In the past, administrators have had to manage multiple passwords (simple password, NDS® password, enhanced password) because of password limitations. Administrators have also had to deal with keeping the passwords synchronized.
The limitations of the simple password are that no password policy (minimum length, expiration, etc.) is enforced. Also, by default, users do not have rights to change their own simple passwords.
To ensure that the password is secure, NMAS uses either a DES key or a triple DES (key depending upon the strength of the Secure Domain Key) to encrypt the data in the NMAS Secret and Configuration Store.
Universal Password was created to address these password problems. It provides:
Universal Password is managed by the Secure Password Manager (SPM), a component of the NMAS module (nmas.nlm on NetWare). SPM simplifies the management of password-based authentication schemes across a wide variety of Novell products as well as our partner's products. The managment tools only expose one password and do not expose all of the behind-the-scenes processing for backwards compatibility.
Secure Password Manager and the other components that manage or make use of Universal Password are installed as part of the NetWare 6.5 or later and eDirectory 8.7.1 install; however, Universal Password is disabled by default. Because all APIs for authentication and setting passwords are moving to support Universal Password, all the existing management tools, when run on clients with these new libraries, automatically work with the Universal Password.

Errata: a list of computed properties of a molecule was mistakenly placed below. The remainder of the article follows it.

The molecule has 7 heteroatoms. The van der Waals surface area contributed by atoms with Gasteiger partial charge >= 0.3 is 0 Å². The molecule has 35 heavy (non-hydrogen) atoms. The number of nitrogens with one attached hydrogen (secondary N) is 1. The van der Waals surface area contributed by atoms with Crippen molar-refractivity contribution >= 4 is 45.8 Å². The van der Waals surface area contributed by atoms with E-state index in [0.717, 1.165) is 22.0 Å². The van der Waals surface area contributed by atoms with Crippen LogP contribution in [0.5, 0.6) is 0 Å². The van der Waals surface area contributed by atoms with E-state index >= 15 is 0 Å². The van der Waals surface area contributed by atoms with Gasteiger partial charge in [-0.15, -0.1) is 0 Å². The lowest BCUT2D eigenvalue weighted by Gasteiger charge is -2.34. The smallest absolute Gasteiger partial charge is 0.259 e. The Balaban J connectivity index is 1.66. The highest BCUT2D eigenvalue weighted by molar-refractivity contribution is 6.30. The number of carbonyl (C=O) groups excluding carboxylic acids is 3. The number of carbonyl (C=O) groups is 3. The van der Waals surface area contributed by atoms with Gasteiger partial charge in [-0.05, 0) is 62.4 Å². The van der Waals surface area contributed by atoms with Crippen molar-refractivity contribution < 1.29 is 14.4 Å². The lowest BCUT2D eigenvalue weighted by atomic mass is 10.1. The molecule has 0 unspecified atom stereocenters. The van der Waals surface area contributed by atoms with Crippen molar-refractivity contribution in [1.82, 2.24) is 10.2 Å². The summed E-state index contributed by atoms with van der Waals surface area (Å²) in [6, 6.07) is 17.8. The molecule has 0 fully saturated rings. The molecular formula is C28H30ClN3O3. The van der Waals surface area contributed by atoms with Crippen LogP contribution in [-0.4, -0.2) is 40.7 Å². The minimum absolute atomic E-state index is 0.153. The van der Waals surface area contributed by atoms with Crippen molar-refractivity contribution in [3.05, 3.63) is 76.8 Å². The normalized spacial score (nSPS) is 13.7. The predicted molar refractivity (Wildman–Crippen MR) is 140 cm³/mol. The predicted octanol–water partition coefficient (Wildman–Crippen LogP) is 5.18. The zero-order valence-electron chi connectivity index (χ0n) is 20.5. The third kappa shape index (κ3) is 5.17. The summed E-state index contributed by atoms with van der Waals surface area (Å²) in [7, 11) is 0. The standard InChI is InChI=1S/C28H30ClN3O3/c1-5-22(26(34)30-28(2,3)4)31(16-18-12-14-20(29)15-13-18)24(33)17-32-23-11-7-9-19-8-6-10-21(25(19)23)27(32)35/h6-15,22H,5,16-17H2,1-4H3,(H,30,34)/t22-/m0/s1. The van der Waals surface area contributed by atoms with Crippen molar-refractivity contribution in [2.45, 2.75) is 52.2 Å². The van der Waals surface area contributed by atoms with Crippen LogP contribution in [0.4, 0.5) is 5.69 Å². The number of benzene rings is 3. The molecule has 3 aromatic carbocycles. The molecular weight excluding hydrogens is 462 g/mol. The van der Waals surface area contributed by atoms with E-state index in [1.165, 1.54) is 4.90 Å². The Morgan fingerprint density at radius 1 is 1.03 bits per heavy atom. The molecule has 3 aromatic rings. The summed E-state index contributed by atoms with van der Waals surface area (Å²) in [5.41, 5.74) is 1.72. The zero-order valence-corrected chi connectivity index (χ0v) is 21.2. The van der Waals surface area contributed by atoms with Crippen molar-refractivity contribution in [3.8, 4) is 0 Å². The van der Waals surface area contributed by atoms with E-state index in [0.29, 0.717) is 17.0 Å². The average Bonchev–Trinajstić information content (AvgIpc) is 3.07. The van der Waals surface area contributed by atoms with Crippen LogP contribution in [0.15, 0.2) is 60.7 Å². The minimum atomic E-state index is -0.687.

NOTE: The Password Management plug-in is available for download at the Novell Free Download Site. Select Nsure Identity Manager as the product and click Submit Search. The Password Management plug-in is listed on this page. It requires eDirectory 8.7.3 and iManager 2.02.
The Novell Client supports the Universal Password. It will also continue to support the NDS password for older systems in the network. The Novell Client has the capability of automatically upgrading to the new Password from the NDS password.
Reversible encryption of Universal Password is required for convenient interoperation with other password systems. So administrators have to evaluate the costs and benefits of the system. Using a single copy of the Univeral Password stored in eDirectory may be more secure and/or convenient than attempting to manage several different passwords. Novell provides several levels of security to make sure Universal Password is protected while stored in eDirectory.
A Universal Password is protected by three levels of security; tripleDES encryption of the password itself, eDirectory rights and file system rights.
The Universal Password is encrypted by a triple DES, user-specific key. Both the Universal Password and the user key are flagged with a hidden attribute that only eDirectory can read. The user key (3DES) is stored encrypted with the tree key and the tree key is protected by a unique NICI key on each machine. (Note that neither the tree key nor the NICI key is stored within eDirectory. They are not stored with the data they protect.) The tree key is present on each machine within a tree, but each tree has a different tree key. So, data encrypted with the tree key can only be recovered on a machine within the same tree. Thus, while stored, the Universal Password is protected by three layers of encryption.
Each key is also secured via eDirectory rights. Only the administrators with supervisor rights or the user themselves have the rights to change Universal Passwords.
File system rights ensure that only a user with the proper rights can access these files.
If Universal Password is deployed in an environment requiring high security, you can take the following precautions:
%system32% where the NICI DLL is installed
/usr/locall/lib/libccs2.so and the NICI shared libraries in the same directory
On LSB-compliant systems:
The above mentioned directories and files as well as
Consult the documentation for your system for specific details of the location of NICI and eDirectory files.